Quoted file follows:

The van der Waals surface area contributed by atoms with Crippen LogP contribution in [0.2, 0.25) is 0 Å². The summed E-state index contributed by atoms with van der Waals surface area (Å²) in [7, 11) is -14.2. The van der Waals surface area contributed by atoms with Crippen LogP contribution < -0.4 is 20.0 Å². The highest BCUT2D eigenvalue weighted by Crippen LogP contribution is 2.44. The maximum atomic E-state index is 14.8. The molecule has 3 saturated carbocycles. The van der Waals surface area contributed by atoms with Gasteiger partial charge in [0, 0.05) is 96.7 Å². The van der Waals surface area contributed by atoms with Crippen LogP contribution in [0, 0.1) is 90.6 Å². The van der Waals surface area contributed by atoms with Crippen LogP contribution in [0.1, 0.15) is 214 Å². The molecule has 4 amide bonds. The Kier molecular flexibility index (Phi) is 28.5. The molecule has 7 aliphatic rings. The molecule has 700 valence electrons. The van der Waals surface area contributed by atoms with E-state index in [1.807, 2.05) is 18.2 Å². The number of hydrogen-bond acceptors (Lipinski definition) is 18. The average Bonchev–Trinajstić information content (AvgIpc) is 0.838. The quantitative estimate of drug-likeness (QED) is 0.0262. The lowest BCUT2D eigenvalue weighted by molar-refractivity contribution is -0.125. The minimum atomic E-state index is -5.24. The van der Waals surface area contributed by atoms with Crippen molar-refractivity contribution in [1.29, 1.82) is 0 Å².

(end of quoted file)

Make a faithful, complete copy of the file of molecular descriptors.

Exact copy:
The van der Waals surface area contributed by atoms with Crippen LogP contribution in [0.2, 0.25) is 0 Å². The summed E-state index contributed by atoms with van der Waals surface area (Å²) in [7, 11) is -14.2. The van der Waals surface area contributed by atoms with Crippen LogP contribution < -0.4 is 20.0 Å². The highest BCUT2D eigenvalue weighted by Crippen LogP contribution is 2.44. The maximum atomic E-state index is 14.8. The molecule has 3 saturated carbocycles. The van der Waals surface area contributed by atoms with Gasteiger partial charge in [0, 0.05) is 96.7 Å². The van der Waals surface area contributed by atoms with Crippen LogP contribution in [0, 0.1) is 90.6 Å². The van der Waals surface area contributed by atoms with Crippen LogP contribution in [0.1, 0.15) is 214 Å². The molecule has 4 amide bonds. The Kier molecular flexibility index (Phi) is 28.5. The molecule has 7 aliphatic rings. The molecule has 700 valence electrons. The van der Waals surface area contributed by atoms with E-state index in [1.807, 2.05) is 18.2 Å². The number of hydrogen-bond acceptors (Lipinski definition) is 18. The average Bonchev–Trinajstić information content (AvgIpc) is 0.838. The quantitative estimate of drug-likeness (QED) is 0.0262. The lowest BCUT2D eigenvalue weighted by molar-refractivity contribution is -0.125. The minimum atomic E-state index is -5.24. The van der Waals surface area contributed by atoms with Crippen molar-refractivity contribution in [1.29, 1.82) is 0 Å².